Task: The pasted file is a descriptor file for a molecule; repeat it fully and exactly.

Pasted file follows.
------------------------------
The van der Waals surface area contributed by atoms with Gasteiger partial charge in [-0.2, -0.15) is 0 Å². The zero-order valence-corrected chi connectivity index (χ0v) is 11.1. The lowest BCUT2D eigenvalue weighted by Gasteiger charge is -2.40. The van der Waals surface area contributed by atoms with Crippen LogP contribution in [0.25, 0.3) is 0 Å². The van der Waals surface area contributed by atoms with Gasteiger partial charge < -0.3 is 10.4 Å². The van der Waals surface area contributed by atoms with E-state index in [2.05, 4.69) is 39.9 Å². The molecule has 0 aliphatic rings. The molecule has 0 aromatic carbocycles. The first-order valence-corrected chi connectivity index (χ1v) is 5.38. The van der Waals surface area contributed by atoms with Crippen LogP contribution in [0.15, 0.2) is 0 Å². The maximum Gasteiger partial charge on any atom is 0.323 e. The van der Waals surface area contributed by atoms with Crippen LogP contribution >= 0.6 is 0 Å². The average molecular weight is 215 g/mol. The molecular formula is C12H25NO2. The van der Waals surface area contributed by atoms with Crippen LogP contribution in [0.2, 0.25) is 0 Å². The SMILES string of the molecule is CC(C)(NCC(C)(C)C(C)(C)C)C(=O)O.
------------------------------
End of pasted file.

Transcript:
The van der Waals surface area contributed by atoms with Gasteiger partial charge in [-0.2, -0.15) is 0 Å². The zero-order valence-corrected chi connectivity index (χ0v) is 11.1. The lowest BCUT2D eigenvalue weighted by Gasteiger charge is -2.40. The van der Waals surface area contributed by atoms with Crippen LogP contribution in [0.25, 0.3) is 0 Å². The van der Waals surface area contributed by atoms with Gasteiger partial charge < -0.3 is 10.4 Å². The van der Waals surface area contributed by atoms with E-state index in [2.05, 4.69) is 39.9 Å². The molecule has 0 aliphatic rings. The molecule has 0 aromatic carbocycles. The first-order valence-corrected chi connectivity index (χ1v) is 5.38. The van der Waals surface area contributed by atoms with Crippen LogP contribution in [0.15, 0.2) is 0 Å². The maximum Gasteiger partial charge on any atom is 0.323 e. The van der Waals surface area contributed by atoms with Crippen LogP contribution >= 0.6 is 0 Å². The average molecular weight is 215 g/mol. The molecular formula is C12H25NO2. The van der Waals surface area contributed by atoms with Crippen LogP contribution in [0.2, 0.25) is 0 Å². The SMILES string of the molecule is CC(C)(NCC(C)(C)C(C)(C)C)C(=O)O.